A 24-hour clock is used. Midnight shall be represented by only "0000" since "2400" would violate the hour range.

The Fractional Second component, if present, shall contain 1 to 6 digits. If Fractional Second is unspecified the preceding "." shall not be included. The offset suffix, if present, shall contain 4 digits. The string may be padded with trailing SPACE characters. Leading and embedded spaces are not allowed.

A component that is omitted from the string is termed a null component. Trailing null components of Date Time indicate that the value is not precise to the precision of those components. The YYYY component shall not be null. Non-trailing null components are prohibited. The optional suffix is not considered as a component.

A Date Time value without the optional suffix is interpreted to be in the local time zone of the application creating the Data Element, unless explicitly specified by the Timezone Offset From UTC (0008,0201).

UTC offsets are calculated as "local time minus UTC". The offset for a Date Time value in UTC shall be +0000.

Note

  1. The range of the offset is -1200 to +1400. The offset for United States Eastern Standard Time is -0500. The offset for Japan Standard Time is +0900.

  2. The RFC 2822 use of -0000 as an offset to indicate local time is not allowed.

  3. A Date Time value of 195308 means August 1953, not specific to particular day. A Date Time value of 19530827111300.0 means August 27, 1953, 11;13 a.m. accurate to 1/10th second.

  4. The Second component may have a value of 60 only for a leap second.

  5. The offset may be included regardless of null components; e.g., 2007-0500 is a legal value.

"0"-"9", "+", "-", "." and the SPACE character of Default Character Repertoire

26 bytes maximum

In the context of a Query with range matching (see PS3.4), the length is 54 bytes maximum.

FL

Floating Point Single

Single precision binary floating point number represented in IEEE 754:1985 32-bit Floating Point Number Format.

not applicable

4 bytes fixed

FD

Floating Point Double

Double precision binary floating point number represented in IEEE 754:1985 64-bit Floating Point Number Format.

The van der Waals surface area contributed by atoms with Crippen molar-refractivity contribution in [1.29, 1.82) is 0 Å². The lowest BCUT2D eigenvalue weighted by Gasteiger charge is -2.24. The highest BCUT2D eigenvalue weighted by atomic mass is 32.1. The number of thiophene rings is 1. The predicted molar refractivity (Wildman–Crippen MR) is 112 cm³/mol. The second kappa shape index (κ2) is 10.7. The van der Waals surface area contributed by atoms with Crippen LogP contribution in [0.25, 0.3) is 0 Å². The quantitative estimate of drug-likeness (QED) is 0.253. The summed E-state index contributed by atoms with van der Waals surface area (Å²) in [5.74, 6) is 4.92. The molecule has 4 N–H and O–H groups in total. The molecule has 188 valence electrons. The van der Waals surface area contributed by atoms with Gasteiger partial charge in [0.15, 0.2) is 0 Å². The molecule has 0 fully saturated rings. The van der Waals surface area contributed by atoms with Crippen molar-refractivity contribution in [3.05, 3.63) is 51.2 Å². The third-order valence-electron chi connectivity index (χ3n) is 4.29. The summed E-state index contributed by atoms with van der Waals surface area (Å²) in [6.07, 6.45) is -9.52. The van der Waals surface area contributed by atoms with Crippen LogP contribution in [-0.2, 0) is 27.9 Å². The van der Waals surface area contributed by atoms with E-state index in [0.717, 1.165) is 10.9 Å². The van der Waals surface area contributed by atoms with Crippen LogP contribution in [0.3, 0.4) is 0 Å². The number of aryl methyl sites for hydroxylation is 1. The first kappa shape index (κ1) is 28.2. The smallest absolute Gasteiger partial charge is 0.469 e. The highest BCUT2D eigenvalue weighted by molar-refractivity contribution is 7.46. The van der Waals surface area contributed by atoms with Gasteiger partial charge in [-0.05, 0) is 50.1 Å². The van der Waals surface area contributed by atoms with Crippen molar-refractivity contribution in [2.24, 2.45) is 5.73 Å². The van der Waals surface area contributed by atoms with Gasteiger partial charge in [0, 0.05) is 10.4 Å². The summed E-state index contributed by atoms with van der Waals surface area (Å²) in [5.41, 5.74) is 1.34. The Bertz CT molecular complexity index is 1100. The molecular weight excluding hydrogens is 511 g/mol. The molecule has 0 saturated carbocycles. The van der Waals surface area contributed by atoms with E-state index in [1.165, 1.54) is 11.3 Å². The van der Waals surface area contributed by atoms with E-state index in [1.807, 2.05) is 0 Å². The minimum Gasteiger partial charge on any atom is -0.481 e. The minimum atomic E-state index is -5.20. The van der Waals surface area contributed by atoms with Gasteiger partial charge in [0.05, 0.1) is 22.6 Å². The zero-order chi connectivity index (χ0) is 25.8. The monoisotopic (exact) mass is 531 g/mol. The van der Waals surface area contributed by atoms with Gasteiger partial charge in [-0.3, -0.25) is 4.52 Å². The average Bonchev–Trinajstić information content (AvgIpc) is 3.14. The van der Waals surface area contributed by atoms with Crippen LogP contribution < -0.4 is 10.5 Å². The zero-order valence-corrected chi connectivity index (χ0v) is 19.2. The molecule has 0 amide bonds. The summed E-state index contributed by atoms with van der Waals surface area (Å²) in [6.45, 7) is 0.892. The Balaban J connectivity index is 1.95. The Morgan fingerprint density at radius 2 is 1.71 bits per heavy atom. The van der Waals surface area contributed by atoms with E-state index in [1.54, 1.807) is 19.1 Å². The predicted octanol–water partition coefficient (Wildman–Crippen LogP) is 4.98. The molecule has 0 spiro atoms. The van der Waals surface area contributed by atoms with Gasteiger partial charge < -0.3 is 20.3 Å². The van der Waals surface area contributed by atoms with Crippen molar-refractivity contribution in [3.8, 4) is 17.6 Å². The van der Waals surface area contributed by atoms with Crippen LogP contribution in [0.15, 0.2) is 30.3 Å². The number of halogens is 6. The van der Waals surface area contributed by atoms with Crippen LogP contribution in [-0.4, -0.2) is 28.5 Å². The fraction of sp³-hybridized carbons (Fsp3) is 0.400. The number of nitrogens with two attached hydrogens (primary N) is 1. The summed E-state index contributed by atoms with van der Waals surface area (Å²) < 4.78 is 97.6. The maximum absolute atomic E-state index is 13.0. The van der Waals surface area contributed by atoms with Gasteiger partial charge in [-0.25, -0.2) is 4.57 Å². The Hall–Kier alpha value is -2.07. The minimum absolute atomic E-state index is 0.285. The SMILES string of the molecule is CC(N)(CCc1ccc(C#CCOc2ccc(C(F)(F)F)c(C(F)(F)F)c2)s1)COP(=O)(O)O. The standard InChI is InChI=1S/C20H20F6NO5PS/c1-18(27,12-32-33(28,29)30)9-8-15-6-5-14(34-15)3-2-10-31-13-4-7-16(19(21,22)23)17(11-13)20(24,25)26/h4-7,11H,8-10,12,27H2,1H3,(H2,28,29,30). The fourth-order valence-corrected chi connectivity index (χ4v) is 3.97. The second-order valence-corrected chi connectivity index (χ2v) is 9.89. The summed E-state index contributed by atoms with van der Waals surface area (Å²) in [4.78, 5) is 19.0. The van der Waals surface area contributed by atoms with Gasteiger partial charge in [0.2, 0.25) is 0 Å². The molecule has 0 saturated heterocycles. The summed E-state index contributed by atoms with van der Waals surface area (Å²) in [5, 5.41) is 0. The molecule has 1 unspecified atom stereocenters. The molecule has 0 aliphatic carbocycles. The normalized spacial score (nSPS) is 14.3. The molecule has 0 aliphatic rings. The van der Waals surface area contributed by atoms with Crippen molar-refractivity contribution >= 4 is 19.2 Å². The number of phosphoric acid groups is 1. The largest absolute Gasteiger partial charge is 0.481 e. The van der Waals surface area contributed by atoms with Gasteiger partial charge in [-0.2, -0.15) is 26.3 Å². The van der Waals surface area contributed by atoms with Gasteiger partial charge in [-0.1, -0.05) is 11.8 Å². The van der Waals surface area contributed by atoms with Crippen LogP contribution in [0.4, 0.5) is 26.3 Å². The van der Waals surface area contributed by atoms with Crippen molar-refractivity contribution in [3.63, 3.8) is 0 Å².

not applicable

8 bytes fixed

IS

Integer String

A string of characters representing an Integer in base-10 (decimal), shall contain only the characters 0 - 9, with an optional leading "+" or "-". It may be padded with leading and/or trailing spaces. Embedded spaces are not allowed.

The integer, n, represented shall be in the range:

-231<= n <= (231-1).

"0"-"9", "+", "-" and the SPACE character of Default Character Repertoire

12 bytes maximum

LO

Long String

A character string that may be padded with leading and/or trailing spaces. The character code 5CH (the BACKSLASH "\" in ISO-IR 6) shall not be present, as it is used as the delimiter between values in multiple valued data elements. The string shall not have Control Characters except for ESC.

Default Character Repertoire and/or as defined by (0008,0005) excluding character code 5CH (the BACKSLASH "\" in ISO-IR 6), and all Control Characters except ESC when used for ISO 2022 escape sequences.

64 chars maximum (see Note in Section 6.2)

LT

Long Text

A character string that may contain one or more paragraphs. It may contain the Graphic Character set and the Control Characters, CR, LF, FF, and ESC. It may be padded with trailing spaces, which may be ignored, but leading spaces are considered to be significant. Data Elements with this VR shall not be multi-valued and therefore character code 5CH (the BACKSLASH "\" in ISO-IR 6) may be used.

Default Character Repertoire and/or as defined by (0008,0005) excluding Control Characters except TAB, LF, FF, CR (and ESC when used for ISO 2022 escape sequences).

10240 chars maximum (see Note in Section 6.2)

OB

Other Byte

An octet-stream where the encoding of the contents is specified by the negotiated Transfer Syntax. OB is a VR that is insensitive to byte ordering (see Section 7.3). The octet-stream shall be padded with a single trailing NULL byte value (00H) when necessary to achieve even length.

not applicable